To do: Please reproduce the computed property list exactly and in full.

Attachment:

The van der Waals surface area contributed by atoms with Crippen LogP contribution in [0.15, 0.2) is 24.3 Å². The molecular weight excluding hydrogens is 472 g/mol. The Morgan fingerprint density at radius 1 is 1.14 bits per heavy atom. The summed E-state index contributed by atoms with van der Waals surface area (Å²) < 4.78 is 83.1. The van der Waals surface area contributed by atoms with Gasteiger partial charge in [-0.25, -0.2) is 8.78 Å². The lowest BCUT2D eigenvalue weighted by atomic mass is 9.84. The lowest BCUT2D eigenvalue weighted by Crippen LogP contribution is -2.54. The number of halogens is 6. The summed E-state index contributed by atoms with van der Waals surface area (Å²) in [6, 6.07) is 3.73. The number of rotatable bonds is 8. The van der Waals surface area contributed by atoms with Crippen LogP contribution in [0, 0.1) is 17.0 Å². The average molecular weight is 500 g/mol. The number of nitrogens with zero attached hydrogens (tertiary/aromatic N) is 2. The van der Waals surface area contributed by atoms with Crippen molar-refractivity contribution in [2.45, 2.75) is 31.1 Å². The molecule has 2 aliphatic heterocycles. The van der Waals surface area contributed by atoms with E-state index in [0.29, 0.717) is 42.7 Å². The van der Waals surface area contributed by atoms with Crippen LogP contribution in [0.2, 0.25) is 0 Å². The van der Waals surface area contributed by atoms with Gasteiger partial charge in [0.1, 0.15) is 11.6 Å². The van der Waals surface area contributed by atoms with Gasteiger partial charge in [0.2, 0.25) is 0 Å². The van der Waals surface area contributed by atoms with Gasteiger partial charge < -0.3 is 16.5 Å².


The van der Waals surface area contributed by atoms with Crippen LogP contribution in [0.15, 0.2) is 24.3 Å². The molecular weight excluding hydrogens is 472 g/mol. The Morgan fingerprint density at radius 1 is 1.14 bits per heavy atom. The summed E-state index contributed by atoms with van der Waals surface area (Å²) < 4.78 is 83.1. The van der Waals surface area contributed by atoms with Gasteiger partial charge in [-0.25, -0.2) is 8.78 Å². The lowest BCUT2D eigenvalue weighted by atomic mass is 9.84. The lowest BCUT2D eigenvalue weighted by Crippen LogP contribution is -2.54. The number of halogens is 6. The summed E-state index contributed by atoms with van der Waals surface area (Å²) in [6, 6.07) is 3.73. The number of rotatable bonds is 8. The van der Waals surface area contributed by atoms with Crippen LogP contribution in [0, 0.1) is 17.0 Å². The average molecular weight is 500 g/mol. The number of nitrogens with zero attached hydrogens (tertiary/aromatic N) is 2. The van der Waals surface area contributed by atoms with Crippen molar-refractivity contribution in [2.45, 2.75) is 31.1 Å². The molecule has 2 aliphatic heterocycles. The van der Waals surface area contributed by atoms with E-state index in [0.29, 0.717) is 42.7 Å². The van der Waals surface area contributed by atoms with Crippen LogP contribution in [0.2, 0.25) is 0 Å². The van der Waals surface area contributed by atoms with Gasteiger partial charge in [0.1, 0.15) is 11.6 Å². The van der Waals surface area contributed by atoms with Gasteiger partial charge in [0.2, 0.25) is 0 Å². The van der Waals surface area contributed by atoms with Gasteiger partial charge < -0.3 is 16.5 Å².